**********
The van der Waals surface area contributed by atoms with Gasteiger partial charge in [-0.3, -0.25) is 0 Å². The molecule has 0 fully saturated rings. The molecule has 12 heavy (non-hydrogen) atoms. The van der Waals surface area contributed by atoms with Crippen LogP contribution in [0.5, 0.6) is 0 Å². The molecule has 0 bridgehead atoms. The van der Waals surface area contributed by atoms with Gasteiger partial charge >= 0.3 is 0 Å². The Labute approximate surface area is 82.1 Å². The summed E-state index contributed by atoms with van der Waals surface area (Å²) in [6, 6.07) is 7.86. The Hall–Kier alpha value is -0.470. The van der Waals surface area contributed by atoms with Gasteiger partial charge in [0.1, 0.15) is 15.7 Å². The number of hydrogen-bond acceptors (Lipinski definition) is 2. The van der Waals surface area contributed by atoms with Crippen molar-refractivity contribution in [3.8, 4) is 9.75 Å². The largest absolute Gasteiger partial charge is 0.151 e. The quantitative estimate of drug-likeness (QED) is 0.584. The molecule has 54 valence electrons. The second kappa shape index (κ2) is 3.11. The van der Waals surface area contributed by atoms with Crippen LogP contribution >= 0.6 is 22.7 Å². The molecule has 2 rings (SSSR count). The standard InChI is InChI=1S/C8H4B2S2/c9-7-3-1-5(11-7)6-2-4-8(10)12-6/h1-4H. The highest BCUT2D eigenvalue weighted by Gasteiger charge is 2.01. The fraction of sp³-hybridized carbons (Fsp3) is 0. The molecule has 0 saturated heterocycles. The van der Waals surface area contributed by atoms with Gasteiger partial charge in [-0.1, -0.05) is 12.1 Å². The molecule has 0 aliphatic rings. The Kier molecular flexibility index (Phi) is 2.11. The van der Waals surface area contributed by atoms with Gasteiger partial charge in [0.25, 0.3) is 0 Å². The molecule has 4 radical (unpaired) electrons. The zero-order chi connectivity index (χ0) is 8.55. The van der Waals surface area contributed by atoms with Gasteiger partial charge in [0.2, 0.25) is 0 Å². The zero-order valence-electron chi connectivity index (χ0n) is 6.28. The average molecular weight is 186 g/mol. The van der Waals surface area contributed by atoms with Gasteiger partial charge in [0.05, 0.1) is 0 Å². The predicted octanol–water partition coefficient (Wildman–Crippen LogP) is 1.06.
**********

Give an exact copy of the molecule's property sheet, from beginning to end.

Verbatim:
The van der Waals surface area contributed by atoms with Gasteiger partial charge in [-0.3, -0.25) is 0 Å². The molecule has 0 fully saturated rings. The molecule has 12 heavy (non-hydrogen) atoms. The van der Waals surface area contributed by atoms with Crippen LogP contribution in [0.5, 0.6) is 0 Å². The molecule has 0 bridgehead atoms. The van der Waals surface area contributed by atoms with Gasteiger partial charge >= 0.3 is 0 Å². The Labute approximate surface area is 82.1 Å². The summed E-state index contributed by atoms with van der Waals surface area (Å²) in [6, 6.07) is 7.86. The Hall–Kier alpha value is -0.470. The van der Waals surface area contributed by atoms with Gasteiger partial charge in [0.1, 0.15) is 15.7 Å². The number of hydrogen-bond acceptors (Lipinski definition) is 2. The van der Waals surface area contributed by atoms with Crippen molar-refractivity contribution in [3.8, 4) is 9.75 Å². The largest absolute Gasteiger partial charge is 0.151 e. The quantitative estimate of drug-likeness (QED) is 0.584. The molecule has 54 valence electrons. The second kappa shape index (κ2) is 3.11. The van der Waals surface area contributed by atoms with Crippen LogP contribution >= 0.6 is 22.7 Å². The molecule has 2 rings (SSSR count). The standard InChI is InChI=1S/C8H4B2S2/c9-7-3-1-5(11-7)6-2-4-8(10)12-6/h1-4H. The highest BCUT2D eigenvalue weighted by Gasteiger charge is 2.01. The fraction of sp³-hybridized carbons (Fsp3) is 0. The molecule has 0 saturated heterocycles. The van der Waals surface area contributed by atoms with Gasteiger partial charge in [-0.1, -0.05) is 12.1 Å². The molecule has 0 aliphatic rings. The Kier molecular flexibility index (Phi) is 2.11. The van der Waals surface area contributed by atoms with Gasteiger partial charge in [0.25, 0.3) is 0 Å². The molecule has 4 radical (unpaired) electrons. The zero-order chi connectivity index (χ0) is 8.55. The van der Waals surface area contributed by atoms with Gasteiger partial charge in [0.2, 0.25) is 0 Å². The zero-order valence-electron chi connectivity index (χ0n) is 6.28. The average molecular weight is 186 g/mol. The van der Waals surface area contributed by atoms with Gasteiger partial charge in [0.05, 0.1) is 0 Å². The predicted octanol–water partition coefficient (Wildman–Crippen LogP) is 1.06.